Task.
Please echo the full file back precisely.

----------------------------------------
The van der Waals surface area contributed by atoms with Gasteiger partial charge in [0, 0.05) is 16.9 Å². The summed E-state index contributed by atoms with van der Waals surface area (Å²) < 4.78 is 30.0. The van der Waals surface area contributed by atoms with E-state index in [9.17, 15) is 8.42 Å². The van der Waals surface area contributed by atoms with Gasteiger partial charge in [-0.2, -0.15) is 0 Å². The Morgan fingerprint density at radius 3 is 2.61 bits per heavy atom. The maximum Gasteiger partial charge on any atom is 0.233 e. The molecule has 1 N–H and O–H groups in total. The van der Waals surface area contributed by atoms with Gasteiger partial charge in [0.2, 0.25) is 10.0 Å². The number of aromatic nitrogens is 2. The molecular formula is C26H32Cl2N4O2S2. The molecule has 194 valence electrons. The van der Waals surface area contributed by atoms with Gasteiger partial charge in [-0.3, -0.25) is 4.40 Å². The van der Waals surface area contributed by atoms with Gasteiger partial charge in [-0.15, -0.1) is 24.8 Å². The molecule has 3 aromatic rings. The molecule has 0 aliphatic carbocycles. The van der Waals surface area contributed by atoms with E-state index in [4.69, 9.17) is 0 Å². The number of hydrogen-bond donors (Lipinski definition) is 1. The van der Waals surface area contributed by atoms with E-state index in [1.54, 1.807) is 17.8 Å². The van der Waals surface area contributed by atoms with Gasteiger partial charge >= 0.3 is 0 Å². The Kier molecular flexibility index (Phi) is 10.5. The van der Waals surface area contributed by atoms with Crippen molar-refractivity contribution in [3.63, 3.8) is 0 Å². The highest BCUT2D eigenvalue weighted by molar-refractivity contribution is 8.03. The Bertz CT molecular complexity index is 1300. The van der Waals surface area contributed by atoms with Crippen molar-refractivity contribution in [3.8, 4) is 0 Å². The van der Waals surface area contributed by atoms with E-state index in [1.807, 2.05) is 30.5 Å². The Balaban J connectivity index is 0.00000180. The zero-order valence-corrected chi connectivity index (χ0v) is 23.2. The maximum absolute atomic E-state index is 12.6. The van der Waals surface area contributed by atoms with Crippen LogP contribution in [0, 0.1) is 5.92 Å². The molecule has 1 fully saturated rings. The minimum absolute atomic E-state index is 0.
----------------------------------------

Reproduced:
The van der Waals surface area contributed by atoms with Gasteiger partial charge in [0, 0.05) is 16.9 Å². The summed E-state index contributed by atoms with van der Waals surface area (Å²) < 4.78 is 30.0. The van der Waals surface area contributed by atoms with E-state index in [9.17, 15) is 8.42 Å². The van der Waals surface area contributed by atoms with Gasteiger partial charge in [-0.2, -0.15) is 0 Å². The Morgan fingerprint density at radius 3 is 2.61 bits per heavy atom. The maximum Gasteiger partial charge on any atom is 0.233 e. The molecule has 1 N–H and O–H groups in total. The van der Waals surface area contributed by atoms with Gasteiger partial charge in [0.2, 0.25) is 10.0 Å². The number of aromatic nitrogens is 2. The molecular formula is C26H32Cl2N4O2S2. The molecule has 194 valence electrons. The van der Waals surface area contributed by atoms with Gasteiger partial charge in [-0.3, -0.25) is 4.40 Å². The van der Waals surface area contributed by atoms with Gasteiger partial charge in [-0.15, -0.1) is 24.8 Å². The molecule has 3 aromatic rings. The molecule has 0 aliphatic carbocycles. The van der Waals surface area contributed by atoms with E-state index in [4.69, 9.17) is 0 Å². The number of hydrogen-bond donors (Lipinski definition) is 1. The van der Waals surface area contributed by atoms with E-state index in [1.54, 1.807) is 17.8 Å². The van der Waals surface area contributed by atoms with Gasteiger partial charge >= 0.3 is 0 Å². The Kier molecular flexibility index (Phi) is 10.5. The van der Waals surface area contributed by atoms with Crippen molar-refractivity contribution in [3.63, 3.8) is 0 Å². The highest BCUT2D eigenvalue weighted by molar-refractivity contribution is 8.03. The Bertz CT molecular complexity index is 1300. The van der Waals surface area contributed by atoms with Crippen molar-refractivity contribution in [3.8, 4) is 0 Å². The van der Waals surface area contributed by atoms with E-state index in [1.807, 2.05) is 30.5 Å². The Balaban J connectivity index is 0.00000180. The zero-order valence-corrected chi connectivity index (χ0v) is 23.2. The maximum absolute atomic E-state index is 12.6. The van der Waals surface area contributed by atoms with Crippen LogP contribution in [0, 0.1) is 5.92 Å². The molecule has 1 fully saturated rings. The minimum absolute atomic E-state index is 0.